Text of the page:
An alliance of hundreds of global business brands, the Enterprise Ethereum Alliance (EEA), has announced the launch of their first testnet.
EEA has partnered with Whiteblock to use their Genesis SaaS platform for blockchain testing.
The Genesis platform enables members to define their own scenarios, introduce their own nodes, and deploy Dapps, they say.
“The EEA TestNet will enable members to collaborate and understand how Ethereum systems perform at scale in a deterministic and controlled manner,” said Zak Cole, Whiteblock CEO and EEA Testing and Certification Working Group Chair.
This testing “sandbox” enables members to gain insights and experiment without incurring operational costs of a live environment, EEA says.
The many members of the alliance include JP Morgan, Microsoft, Standard Charter, and plenty others.
“Microsoft joins the other members of the EEA in celebrating the launch of the EEA TestNet to accelerate the development and testing of cross-platform enterprise blockchain,” said Marley Gray, principal architect at Microsoft, further adding:
“With this significant step, the EEA has created the mechanism for the world’s largest companies and the most innovative startups to work together and accelerate blockchain adoption.”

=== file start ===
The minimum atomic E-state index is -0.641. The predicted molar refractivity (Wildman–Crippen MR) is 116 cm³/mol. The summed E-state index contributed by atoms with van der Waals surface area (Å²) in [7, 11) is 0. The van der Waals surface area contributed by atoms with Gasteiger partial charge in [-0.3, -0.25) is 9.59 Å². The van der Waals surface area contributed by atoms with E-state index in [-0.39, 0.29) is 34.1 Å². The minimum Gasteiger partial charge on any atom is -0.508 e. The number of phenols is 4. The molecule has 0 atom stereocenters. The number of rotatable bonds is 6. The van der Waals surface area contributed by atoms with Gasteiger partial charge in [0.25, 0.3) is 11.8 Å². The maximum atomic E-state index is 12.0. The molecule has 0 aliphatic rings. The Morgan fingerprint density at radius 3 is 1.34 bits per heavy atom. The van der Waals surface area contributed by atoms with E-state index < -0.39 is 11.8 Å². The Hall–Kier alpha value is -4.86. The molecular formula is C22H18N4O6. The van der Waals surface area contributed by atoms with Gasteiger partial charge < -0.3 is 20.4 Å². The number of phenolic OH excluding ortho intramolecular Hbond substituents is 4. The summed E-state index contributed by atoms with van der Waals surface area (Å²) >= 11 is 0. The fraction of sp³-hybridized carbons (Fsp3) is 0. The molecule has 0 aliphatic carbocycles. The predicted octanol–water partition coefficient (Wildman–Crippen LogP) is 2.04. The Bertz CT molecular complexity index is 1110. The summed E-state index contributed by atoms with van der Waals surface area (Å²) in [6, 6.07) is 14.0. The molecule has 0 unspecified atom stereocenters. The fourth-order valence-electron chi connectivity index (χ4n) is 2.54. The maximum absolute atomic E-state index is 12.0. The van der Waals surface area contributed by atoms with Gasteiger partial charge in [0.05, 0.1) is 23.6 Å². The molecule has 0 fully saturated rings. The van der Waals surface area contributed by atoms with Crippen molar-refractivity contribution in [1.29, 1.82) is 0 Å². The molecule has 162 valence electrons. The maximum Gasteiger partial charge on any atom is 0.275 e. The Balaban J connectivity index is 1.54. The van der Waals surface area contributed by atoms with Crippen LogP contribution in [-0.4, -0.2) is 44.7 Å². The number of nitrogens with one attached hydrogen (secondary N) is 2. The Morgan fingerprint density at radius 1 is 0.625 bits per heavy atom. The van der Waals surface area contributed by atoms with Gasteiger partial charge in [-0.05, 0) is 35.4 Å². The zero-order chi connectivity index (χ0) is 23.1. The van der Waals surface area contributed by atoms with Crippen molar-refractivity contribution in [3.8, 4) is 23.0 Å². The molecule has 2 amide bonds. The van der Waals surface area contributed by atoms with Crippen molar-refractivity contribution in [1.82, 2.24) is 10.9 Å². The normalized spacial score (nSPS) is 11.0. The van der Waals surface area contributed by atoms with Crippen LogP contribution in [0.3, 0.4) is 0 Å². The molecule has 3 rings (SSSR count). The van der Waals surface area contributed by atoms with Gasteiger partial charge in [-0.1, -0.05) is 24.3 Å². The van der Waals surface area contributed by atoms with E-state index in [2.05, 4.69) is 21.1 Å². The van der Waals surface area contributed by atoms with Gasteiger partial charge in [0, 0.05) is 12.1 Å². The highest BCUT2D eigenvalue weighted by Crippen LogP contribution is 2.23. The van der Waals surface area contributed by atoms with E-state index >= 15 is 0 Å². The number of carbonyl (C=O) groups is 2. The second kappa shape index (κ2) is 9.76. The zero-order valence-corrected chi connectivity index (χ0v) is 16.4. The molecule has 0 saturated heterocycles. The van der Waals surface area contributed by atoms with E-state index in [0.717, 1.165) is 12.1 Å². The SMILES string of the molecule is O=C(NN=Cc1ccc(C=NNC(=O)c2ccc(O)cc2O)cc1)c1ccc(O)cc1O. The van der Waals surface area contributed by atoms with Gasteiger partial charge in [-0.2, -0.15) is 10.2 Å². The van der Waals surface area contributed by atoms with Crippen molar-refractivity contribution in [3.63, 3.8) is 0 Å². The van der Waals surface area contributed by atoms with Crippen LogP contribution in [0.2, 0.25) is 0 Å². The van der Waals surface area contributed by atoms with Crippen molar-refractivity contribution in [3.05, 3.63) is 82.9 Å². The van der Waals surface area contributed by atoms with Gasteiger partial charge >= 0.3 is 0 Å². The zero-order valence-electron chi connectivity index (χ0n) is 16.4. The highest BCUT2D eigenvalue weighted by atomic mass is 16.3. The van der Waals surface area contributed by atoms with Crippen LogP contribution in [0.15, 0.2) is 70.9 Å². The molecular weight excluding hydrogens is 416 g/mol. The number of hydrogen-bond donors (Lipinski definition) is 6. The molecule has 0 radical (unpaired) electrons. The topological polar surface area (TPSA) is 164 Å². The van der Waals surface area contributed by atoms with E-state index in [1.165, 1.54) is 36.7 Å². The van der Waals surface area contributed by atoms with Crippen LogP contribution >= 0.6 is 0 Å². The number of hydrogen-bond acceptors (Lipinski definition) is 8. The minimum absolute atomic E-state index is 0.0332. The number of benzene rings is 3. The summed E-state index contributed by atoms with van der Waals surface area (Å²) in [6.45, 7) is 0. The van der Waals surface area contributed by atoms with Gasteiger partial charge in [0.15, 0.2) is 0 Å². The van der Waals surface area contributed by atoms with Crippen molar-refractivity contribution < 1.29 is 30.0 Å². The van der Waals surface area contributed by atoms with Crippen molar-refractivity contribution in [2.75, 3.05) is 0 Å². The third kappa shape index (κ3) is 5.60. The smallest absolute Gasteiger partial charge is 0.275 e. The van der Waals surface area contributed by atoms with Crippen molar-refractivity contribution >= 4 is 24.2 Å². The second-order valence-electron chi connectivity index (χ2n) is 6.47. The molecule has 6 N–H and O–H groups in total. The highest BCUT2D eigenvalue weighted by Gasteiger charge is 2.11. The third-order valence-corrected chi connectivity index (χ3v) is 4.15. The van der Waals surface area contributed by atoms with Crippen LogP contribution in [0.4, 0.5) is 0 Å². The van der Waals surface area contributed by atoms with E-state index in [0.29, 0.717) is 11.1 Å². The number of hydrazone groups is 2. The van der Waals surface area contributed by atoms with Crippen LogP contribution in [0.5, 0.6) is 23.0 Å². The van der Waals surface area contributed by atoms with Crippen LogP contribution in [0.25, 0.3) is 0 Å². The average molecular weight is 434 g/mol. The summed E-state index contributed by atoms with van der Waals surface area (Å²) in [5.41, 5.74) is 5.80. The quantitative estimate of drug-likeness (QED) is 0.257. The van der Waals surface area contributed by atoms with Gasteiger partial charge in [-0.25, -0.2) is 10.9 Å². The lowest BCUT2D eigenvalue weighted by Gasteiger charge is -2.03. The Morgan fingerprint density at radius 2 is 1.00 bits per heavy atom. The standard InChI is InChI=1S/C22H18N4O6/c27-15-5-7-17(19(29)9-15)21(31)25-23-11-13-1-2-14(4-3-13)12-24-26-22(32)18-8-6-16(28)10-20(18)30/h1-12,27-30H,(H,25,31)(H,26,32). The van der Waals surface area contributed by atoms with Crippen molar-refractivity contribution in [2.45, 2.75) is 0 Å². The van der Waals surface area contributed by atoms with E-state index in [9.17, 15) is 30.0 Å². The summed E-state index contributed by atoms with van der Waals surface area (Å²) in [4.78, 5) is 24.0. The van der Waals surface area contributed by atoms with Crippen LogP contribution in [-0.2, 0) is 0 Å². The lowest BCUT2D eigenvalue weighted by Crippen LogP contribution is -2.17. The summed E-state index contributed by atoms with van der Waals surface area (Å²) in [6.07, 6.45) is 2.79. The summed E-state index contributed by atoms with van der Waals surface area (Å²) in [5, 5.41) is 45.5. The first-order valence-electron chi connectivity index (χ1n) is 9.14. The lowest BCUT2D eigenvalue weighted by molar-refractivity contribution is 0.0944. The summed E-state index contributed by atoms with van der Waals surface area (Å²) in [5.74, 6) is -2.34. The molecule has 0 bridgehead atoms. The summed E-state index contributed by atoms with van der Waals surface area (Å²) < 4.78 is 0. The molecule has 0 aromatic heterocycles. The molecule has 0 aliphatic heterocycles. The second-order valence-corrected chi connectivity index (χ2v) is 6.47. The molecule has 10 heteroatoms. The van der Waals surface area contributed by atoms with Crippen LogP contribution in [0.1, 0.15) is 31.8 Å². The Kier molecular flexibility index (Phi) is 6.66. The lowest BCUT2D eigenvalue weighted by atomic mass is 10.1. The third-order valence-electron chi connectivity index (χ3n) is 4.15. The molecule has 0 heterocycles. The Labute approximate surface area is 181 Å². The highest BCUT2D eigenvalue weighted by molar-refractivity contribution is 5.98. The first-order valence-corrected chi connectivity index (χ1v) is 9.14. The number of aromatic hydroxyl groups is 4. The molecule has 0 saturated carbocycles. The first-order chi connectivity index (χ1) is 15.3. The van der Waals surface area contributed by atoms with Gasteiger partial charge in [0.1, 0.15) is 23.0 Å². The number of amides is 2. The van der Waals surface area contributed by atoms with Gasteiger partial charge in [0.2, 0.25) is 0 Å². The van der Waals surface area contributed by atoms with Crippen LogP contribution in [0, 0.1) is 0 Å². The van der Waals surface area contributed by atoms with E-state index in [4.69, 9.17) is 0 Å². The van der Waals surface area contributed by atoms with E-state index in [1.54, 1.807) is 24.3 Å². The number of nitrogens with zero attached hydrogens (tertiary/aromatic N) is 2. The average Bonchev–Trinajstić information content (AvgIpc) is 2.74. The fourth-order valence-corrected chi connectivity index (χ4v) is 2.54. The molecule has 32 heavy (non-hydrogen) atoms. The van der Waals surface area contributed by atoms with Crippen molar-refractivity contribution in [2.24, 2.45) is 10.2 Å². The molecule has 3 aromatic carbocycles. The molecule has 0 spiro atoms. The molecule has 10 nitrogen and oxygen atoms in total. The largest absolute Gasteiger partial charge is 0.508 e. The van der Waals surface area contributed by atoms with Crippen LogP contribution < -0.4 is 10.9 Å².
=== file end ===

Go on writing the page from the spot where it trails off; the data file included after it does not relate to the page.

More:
The Enterprise Ethereum Alliance is focused on creating a private blockchain environment based on ethereum for testing and the like in a safe space to see the capabilities and potential utilities of an ethereum like network.
“The EEA TestNet is the next step in creating a thriving ecosystem for Ethereum-centric architectures,” said Dan Heyman, EEA member and head of PegaSys at ConsenSys, further adding:
“These solutions will deliver improved privacy and performance for a wide variety of applications, including digital identities, supply chains, financial industry platforms, consumer financial services and any industry that values some collaboration among competing entities.”
EEA says their charter is “to develop open blockchain specifications that drive harmonization and interoperability for businesses and consumers worldwide.”
They launched back in 2017 with the specification going out last year. Now they’ve moved to the next stage of a testnet with their focus being primarily on ethereum, but whether they plan to eventually utilize the public blockchain or something of their own, is not clear.
Whichever way it adds to ethereum’s network effect as becoming familiar with blockchains in general and specific coding languages like Solidity can be a barrier to entry.
Thus whether private or public, the skills can probably be transferable and thus it can be easy to move between the two, with that potential movement in this case focusing on ethereum.